10 Times We Redefined Human Limits in 2018
Here are the most jaw-dropping accomplishments of the year
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It was a big year for record-setting performances. Athletes went further, faster, and higher than ever before on trails, waves, rock faces, roads, and high school tracks. Here are ten of the most exciting times we redefined the human limit this year.
Herron, a 36-year-old ultrarunner from Oklahoma City, ran a record 162.9 miles in 24 hours during the Desert Solstice Invitational in Phoenix. On December 8, she completed 655.48 laps around a high school track to become the overall winner, beating second-place finisher Jacob Jackson of Loma Linda, California, by more than five miles.
On May 30, Honnold and Caldwell flew up the famed route on Yosemite’s El Capitan in just 2 hours, 10 minutes, and 15 seconds—nine minutes faster than the previous record set by Brad Gobright and Jim Reynolds. Less than a week later, they completed the route in 2:01:50. Two days after that, they climbed the route in just 1:58:07. For context, most parties take around three days to climb the route.
Karel Sabbe set a new record of 41 days, 7 hours, and 39 minutes for a supported hike of the Appalachian Trail. He beat Joe “Stringbean” McConaughy’s unsupported time of 45 days, 12 hours, and 15 minutes, set in 2017. The Belgian runner—who works as a dentist when he’s not setting FKTs—averaged 52.9 miles a day and completed the final 100 miles by running 40 hours straight. He finished three days faster than he had planned.
In July, Gilmore won her 29th World Surf League tour event—more than any other woman. After winning the overall title in December, she tied fellow Australian Layne Beachley for the most ever women’s world titles.
Nelson and Morrison became the first to successfully ski from the summit of Nepal’s Lhotse, one of the most prized high-altitude lines in the world, in September. After summiting the 27,940-foot Himalayan peak, they began their 7,000-foot descent by skiing the Lhotse Couloir, an iconic north-facing 2,000-foot line long coveted by ski mountaineers.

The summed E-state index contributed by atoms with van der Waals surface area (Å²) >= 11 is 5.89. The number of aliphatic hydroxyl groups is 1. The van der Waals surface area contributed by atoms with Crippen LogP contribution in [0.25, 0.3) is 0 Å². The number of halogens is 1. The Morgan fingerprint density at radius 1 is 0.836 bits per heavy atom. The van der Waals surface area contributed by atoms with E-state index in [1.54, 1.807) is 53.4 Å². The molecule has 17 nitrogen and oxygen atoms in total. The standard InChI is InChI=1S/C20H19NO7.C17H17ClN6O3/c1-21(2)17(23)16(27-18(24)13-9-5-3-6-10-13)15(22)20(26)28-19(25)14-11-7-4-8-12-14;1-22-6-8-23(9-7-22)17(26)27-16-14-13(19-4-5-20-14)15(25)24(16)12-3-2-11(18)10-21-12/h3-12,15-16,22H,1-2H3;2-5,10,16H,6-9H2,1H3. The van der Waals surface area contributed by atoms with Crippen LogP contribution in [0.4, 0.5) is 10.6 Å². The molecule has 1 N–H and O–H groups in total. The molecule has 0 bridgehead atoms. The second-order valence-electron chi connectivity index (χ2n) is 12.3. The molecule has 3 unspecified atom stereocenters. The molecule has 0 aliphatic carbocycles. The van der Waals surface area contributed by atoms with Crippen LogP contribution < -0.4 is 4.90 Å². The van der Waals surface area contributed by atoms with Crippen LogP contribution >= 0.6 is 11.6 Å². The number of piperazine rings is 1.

In late November, Swedish ultrarunner Ida Nilsson set the FKT on the Grand Canyon’s double-crossing classic: the rim-to-rim-to-rim. Nilsson’s time of 7 hours, 29 minutes, and 16 seconds bested Cat Bradley’s 2017 record by 23 minutes. Then, just five days later, relative newcomer to ultrarunning Taylor Nowlin beat Nilsson’s time by three minutes. The route encompasses 42 miles with some 10,000 feet of climbing and 10,000 feet of descents.
On May 16, Lhakpa Sherpa reached the summit of Mount Everest for the ninth time, breaking the record—her own record—for the most summits of the world’s tallest peak by a woman. The next-closest woman to the record is American Melissa Arnot Reid, who has climbed Everest six times. Note that Arnot Reid is a professional athlete, and Lhakpa Sherpa is a a single mom who works as a dishwasher at a Whole Foods in Connecticut.
At this year’s Berlin Marathon, Kipchoge, the 33-year-old reigning Olympic champion from Kenya, ran 2:01:39, slicing a stunning 78 seconds off the previous world record, by far the largest margin for more than half a century. As our Sweat Science columnist Alex Hutchinson put it, “He broke the marathon.”
After four failed attempts, 70-year-old amputee Xia Boyu summited Mount Everest, despite the Nepal Ministry of Tourism’s attempt to ban double amputees from the peak this year. When he was just 27, the Chinese man suffered severe frostbite on a failed Everest bid and lost both his feet; his legs were later amputated below the knees. In May, Xia finally stood on top of the world.